Katherine Buczynski - Diving & Marine Conservation in Thailand
It’s not a love of travel, but a love of culture. I’m a tactile person, I like a challenge and I want to know about all the cultures of the world. That’s why I decided when I went off to travel, it would be volunteering, specifically the Scuba Diving and Conservation project that Projects Abroad offers, because it gave me the chance to volunteer in a field I had a huge interest in, learnt first-hand about the Thai culture and to fulfil my lifelong dream of becoming scuba certified.
After finishing my Bachelor’s degree in Psychology and Neuroscience and studying like my life depended on it to get into a graduate Dentistry programme, I found myself incredibly displeased with my future outlook. One week before university classes started, I bailed and ended up taking flight to Asia where I was to travel for a year. Approximately two of these months I decided to volunteer with Projects Abroad and I will be forever in debt for the eye-opening experiences during these months.
Arriving in Krabi
I landed in Krabi during early March; the Projects Abroad staff promptly whisked me away to my new home for the next month. Staying in the volunteer housing near Ao Nang is lovely; I stayed in a little hut with two other volunteers, all of us from different corners of the globe. Where we eat is my favourite area, a larger open hut sitting on a riverbed, across from a beautiful dense forest.
The place has a little Robinson Crusoe vibe to it, and the staff and volunteers are all really relaxed giving the place a great aura. But things get fast paced pretty quickly; straight away I was through reading my Open Water PADI certification and getting ready for my first test and a day practicing all the techniques in the pool with my dive instructor. Being so busy so soon really helped settle in and get to know the other volunteers, often bonding over our scuba homework.
Once I’d completed my first PADI tests I was ready to hit the big blue ocean. A normal day consisted of waking up around 6am, grabbing breakfast, a buffet offering all the breakfast staples of muesli, eggs, toast and fruit; then piling into the truck, heading out onto the boat that would take us to our dive sight for the day.
Conservation in Thailand
On the boat we would go over the dive plan for the first dive and plunge into the sea; we’d do various types of dives, some of us working towards qualifications and others doing Conservation projects. We did two dives each day and after the second dive we’d eat lunch on the boat (an amazing selection of Thai curries, rice, noodles and tons of fresh fruit, the sweet pineapple tastes so good after a day of diving).
Then we would head home, arriving anywhere between about 3am and 7pm depending on how far away the dives were that day. The afternoon we might walk to the markets, watch movies or just hang around studying up for whatever dive test we had coming up. Then dinner would be a home cooked Thai dish normally, fish or chicken curries, vegetable stir fries, and always a load of juicy fruit. I’d normally go to bed early as a day of diving tires you out more than you’d think.
This was what 3 days a week looked like, the other 2 week days were for different types of conservation work. Doing mangrove restoration, helping at the turtle centre in Phuket, beach cleans (we picked up 12925 cigarette butts in just a few hours once), helping paint a temple in the nearby area and being involved in the ‘princess project’ – where we got the chance to take underprivileged high achieving city kids to see the ocean and snorkel for the very first time.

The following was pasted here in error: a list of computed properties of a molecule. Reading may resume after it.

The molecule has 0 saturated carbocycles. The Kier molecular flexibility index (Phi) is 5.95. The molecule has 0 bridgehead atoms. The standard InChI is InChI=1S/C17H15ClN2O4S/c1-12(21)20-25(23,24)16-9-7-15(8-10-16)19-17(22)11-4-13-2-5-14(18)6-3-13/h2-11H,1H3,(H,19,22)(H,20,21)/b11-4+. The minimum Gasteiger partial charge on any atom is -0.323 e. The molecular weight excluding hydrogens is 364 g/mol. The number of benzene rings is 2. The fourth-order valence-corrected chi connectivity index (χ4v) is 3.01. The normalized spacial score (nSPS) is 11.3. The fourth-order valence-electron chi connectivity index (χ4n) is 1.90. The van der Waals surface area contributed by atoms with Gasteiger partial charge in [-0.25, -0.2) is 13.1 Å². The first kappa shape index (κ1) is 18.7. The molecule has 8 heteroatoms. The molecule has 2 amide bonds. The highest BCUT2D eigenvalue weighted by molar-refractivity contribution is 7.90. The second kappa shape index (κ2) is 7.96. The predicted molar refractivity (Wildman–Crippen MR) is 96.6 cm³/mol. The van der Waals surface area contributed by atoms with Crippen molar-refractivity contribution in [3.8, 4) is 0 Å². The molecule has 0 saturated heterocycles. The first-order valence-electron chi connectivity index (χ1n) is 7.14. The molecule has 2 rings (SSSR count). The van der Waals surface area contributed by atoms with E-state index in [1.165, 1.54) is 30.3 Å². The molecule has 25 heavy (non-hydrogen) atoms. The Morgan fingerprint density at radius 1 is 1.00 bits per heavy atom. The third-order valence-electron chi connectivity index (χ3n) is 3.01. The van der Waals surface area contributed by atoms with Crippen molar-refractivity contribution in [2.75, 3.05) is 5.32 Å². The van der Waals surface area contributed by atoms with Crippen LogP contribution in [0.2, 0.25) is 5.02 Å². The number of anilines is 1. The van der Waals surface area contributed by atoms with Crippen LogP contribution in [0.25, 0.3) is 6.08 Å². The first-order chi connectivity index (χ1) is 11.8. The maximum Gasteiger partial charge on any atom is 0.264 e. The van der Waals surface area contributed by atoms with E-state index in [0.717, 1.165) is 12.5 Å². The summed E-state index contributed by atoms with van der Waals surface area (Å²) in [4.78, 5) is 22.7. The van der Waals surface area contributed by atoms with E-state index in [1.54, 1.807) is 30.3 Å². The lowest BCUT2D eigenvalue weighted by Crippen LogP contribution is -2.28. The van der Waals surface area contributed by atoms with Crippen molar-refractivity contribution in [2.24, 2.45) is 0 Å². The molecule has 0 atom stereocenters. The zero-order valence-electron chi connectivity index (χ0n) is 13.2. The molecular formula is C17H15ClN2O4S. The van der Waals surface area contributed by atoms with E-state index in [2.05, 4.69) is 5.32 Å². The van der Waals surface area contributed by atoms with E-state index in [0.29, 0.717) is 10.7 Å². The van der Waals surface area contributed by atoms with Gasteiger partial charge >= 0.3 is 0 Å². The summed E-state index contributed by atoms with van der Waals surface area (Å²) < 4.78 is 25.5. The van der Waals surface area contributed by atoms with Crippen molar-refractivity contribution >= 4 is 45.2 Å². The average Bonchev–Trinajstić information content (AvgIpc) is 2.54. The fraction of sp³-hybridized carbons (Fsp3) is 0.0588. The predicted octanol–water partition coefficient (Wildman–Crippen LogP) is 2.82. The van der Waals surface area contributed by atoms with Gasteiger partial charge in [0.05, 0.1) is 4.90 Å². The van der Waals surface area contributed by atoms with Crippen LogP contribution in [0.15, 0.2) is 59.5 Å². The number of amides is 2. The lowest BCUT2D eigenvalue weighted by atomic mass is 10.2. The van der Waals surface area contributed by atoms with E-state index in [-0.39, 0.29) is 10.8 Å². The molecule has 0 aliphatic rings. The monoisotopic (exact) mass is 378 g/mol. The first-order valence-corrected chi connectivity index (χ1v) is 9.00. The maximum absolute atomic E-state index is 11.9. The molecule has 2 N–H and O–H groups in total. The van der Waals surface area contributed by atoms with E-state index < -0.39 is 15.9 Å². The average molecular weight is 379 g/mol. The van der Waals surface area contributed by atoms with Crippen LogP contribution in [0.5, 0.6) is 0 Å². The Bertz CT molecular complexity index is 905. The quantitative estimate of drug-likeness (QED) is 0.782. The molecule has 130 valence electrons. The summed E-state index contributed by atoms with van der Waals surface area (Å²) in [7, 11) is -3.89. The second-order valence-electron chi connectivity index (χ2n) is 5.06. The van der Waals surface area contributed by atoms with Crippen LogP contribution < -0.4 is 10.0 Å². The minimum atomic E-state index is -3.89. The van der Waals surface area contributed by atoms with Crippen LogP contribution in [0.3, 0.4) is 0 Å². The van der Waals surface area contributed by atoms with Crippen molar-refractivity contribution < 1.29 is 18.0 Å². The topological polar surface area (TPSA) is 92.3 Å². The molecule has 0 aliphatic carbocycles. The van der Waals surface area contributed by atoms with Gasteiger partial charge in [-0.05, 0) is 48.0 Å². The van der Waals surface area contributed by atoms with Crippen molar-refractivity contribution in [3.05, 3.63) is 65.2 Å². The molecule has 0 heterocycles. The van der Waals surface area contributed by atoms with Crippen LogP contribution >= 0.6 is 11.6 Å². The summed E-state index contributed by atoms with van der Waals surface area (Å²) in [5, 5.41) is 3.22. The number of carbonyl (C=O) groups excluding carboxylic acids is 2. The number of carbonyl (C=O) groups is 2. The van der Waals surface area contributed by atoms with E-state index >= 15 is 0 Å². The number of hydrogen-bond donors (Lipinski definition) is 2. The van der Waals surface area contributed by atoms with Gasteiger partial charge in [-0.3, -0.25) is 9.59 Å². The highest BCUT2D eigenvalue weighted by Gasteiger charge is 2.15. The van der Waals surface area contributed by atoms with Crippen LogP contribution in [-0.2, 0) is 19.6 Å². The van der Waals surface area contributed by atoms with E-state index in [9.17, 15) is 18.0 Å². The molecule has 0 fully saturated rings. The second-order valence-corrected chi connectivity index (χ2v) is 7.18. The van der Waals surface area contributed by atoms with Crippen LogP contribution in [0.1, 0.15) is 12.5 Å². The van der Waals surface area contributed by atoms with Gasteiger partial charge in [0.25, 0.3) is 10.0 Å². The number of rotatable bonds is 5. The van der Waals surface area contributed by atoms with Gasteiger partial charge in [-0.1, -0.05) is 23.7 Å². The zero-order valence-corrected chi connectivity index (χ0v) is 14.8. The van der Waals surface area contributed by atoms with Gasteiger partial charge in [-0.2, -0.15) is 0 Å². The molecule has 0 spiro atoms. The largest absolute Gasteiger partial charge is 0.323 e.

During this time I learnt a great deal about marine life and just how precarious its existence is, these southern areas of Thailand have such a lot of beauty but the fishing and tourist industries along with careless waste and garbage management is leading to fairly catastrophic consequences that need urgent attention before it’s too late. I gained a newfound respect and love for the entire coastal eco-system.
Mostly weekends were a time to explore; my favourite was heading out to Railay Beach to rock climb and seek out the most secluded picturesque lagoon. Other weekend outings included hiking Hang Nak mountain, shopping in Ao Nang and checking out the local beaches, hiking around Khao Phanom Bencha national park and up to swim in Huai To waterfall, climbing the 1260 steps of the Tiger Temple (they lie about the amount of steps at the beginning!) and often getting a nice dinner or lunch in town where all the volunteers would come together and have a chilled night out.
All the volunteers were extremely friendly and inclusive; we were one very diverse family in the end with new members always being welcomed with open arms. The dive team was also the most joyful bunch of people, getting up at 6am isn’t always easy, but these guys make it worth your while. Their expertise in diving and the local dive sights was so appreciated; it dissipated any apprehension or nerves I had about diving.
My efforts during my placement left me feeling so content, the conservation work we did gave immediate results, simply seeing the beach a little cleaner or working on the mangroves, as well as having a lasting feeling of satisfaction from the work we did on fish identification and population surveys or teaching kids about the marine life in their own countries waters.
This is a personal account of one volunteer’s experience on the project and is a snapshot in time. Your experience may be different, as our projects are constantly adapting to local needs and building on accomplishments. Seasonal weather changes can also have a big impact. Find out more about what you can expect from this project, or speak to one of our friendly Programme Advisors.